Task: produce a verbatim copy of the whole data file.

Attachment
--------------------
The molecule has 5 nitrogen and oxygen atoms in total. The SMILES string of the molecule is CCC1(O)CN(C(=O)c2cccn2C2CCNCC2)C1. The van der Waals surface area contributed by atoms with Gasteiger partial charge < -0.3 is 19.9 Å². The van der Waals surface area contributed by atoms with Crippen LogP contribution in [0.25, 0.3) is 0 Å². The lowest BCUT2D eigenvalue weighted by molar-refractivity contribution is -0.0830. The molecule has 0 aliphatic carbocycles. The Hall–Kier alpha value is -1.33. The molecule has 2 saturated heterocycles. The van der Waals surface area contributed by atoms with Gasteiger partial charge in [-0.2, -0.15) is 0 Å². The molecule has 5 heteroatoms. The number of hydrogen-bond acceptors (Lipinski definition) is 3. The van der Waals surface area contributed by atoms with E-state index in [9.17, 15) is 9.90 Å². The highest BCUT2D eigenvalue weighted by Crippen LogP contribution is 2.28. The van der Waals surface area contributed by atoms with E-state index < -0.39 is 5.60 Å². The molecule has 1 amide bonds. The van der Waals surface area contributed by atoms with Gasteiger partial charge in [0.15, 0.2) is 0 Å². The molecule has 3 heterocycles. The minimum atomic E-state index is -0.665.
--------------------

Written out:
The molecule has 5 nitrogen and oxygen atoms in total. The SMILES string of the molecule is CCC1(O)CN(C(=O)c2cccn2C2CCNCC2)C1. The van der Waals surface area contributed by atoms with Gasteiger partial charge < -0.3 is 19.9 Å². The van der Waals surface area contributed by atoms with Crippen LogP contribution in [0.25, 0.3) is 0 Å². The lowest BCUT2D eigenvalue weighted by molar-refractivity contribution is -0.0830. The molecule has 0 aliphatic carbocycles. The Hall–Kier alpha value is -1.33. The molecule has 2 saturated heterocycles. The van der Waals surface area contributed by atoms with Gasteiger partial charge in [-0.2, -0.15) is 0 Å². The molecule has 5 heteroatoms. The number of hydrogen-bond acceptors (Lipinski definition) is 3. The van der Waals surface area contributed by atoms with E-state index in [9.17, 15) is 9.90 Å². The highest BCUT2D eigenvalue weighted by Crippen LogP contribution is 2.28. The van der Waals surface area contributed by atoms with E-state index < -0.39 is 5.60 Å². The molecule has 1 amide bonds. The van der Waals surface area contributed by atoms with Gasteiger partial charge in [0.15, 0.2) is 0 Å². The molecule has 3 heterocycles. The minimum atomic E-state index is -0.665.